Yet 15 years later, those results remained terrible for the very children so long targeted by reform. In 2017, my report documents, large proportions of lower-income eighth graders across all states failed to demonstrate even minimum levels of competence in reading and math, after years spent in school. In reading, the percentage of lower-income eighth graders scoring below the lowest level of Basic on the widely respected National Assessment of Education Progress (NAEP) ranged from 27 percent in Indiana to over one half in the District of Columbia. In math, that percentage ranged from 32 percent in Wyoming to 58 percent in Alabama and the District of Columbia.

Income-based achievement gaps also remained huge. Gaps in the percentage of lower- and higher-income children scoring below NAEP Basic in reading ranged from a 14-point gap in Delaware, Idaho, and Montana to a 30-point gap in Alabama, Mississippi, and Rhode Island to a 36-point gap in the District of Columbia. In math, that gap ranged from 17 points in Hawaii to 35 points in Ohio to 41 points in the District of Columbia. States’ per-student spending did not correlate closely with either achievement outcomes or gaps.

Fifty-five years after President Johnson signed the ESEA into law and almost two decades since President Bush launched the nation’s most far-reaching school reform initiative, the net outcomes of schools remain disturbingly poor for substantial proportions of children — falling far short of what a half century of reformers have hoped for. Despite decades of heavy investment aimed to improve the achievement of disadvantaged children, large percentages of lower-income children are still poorly educated and unprepared for college or the workplace. It’s become increasingly clear that K–12 schooling has largely failed as our nation’s primary engine of opportunity and human capital development.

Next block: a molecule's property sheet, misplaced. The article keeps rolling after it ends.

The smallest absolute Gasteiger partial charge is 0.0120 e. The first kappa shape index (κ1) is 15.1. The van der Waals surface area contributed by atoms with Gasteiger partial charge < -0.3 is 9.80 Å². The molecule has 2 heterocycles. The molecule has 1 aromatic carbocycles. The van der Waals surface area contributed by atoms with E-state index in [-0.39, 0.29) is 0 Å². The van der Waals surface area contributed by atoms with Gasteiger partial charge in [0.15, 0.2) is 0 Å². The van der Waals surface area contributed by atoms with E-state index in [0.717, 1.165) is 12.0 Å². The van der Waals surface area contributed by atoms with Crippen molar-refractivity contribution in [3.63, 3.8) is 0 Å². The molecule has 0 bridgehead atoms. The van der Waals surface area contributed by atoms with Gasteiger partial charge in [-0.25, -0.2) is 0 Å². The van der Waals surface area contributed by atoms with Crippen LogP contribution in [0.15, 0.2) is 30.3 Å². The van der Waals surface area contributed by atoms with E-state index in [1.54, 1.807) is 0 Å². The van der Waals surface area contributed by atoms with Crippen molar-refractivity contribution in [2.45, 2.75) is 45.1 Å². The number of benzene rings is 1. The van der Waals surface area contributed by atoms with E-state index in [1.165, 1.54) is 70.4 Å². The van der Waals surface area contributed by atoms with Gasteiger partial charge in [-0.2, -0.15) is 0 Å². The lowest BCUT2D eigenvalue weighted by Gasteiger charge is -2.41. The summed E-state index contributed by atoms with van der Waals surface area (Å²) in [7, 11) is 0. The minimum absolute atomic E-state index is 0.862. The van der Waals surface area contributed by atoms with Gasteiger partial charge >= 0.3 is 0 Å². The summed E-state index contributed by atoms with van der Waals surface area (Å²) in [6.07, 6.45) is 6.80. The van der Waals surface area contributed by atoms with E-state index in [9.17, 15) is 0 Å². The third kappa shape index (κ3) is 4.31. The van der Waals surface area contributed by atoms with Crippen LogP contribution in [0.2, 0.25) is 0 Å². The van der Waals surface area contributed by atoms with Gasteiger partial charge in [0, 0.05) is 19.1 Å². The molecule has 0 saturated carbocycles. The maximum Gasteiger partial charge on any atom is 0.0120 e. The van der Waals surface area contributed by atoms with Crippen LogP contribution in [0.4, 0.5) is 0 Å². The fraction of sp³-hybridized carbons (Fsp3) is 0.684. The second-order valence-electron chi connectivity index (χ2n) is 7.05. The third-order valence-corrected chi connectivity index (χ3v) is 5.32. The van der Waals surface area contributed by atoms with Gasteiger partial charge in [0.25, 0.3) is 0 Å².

Good schools do matter to children’s success: They’re a “vital and essential piece of the continuum of you trying to become who you should be,” as Derrell Bradford put it recently. But a growing body of science has established that the crucial foundation for achievement, in school and beyond, is laid in children’s earliest years, long before they enter kindergarten. Families are by far the most potent influence in children’s lives. And, as Terry Moe argues, powerful, vested interests in public schooling have gradually emerged, now forcefully preserving the system’s status quo. As a result, the effects of even major reform — like the “watershed event” of NCLB — will inevitably be weak and incremental, with “little impact on the system’s basic structure.”

Over a half century of history tells us the public schools cannot fulfill the role we’ve long been wishing they would. They couldn’t before COVID. They won’t be able to after COVID, either. And our excessive focus on schooling — rather than the non-school environments that most powerfully shape children’s lives — continues to hurt the very children we are trying so hard to help.

[Editor’s note: This story originally was published by Real Clear Education.]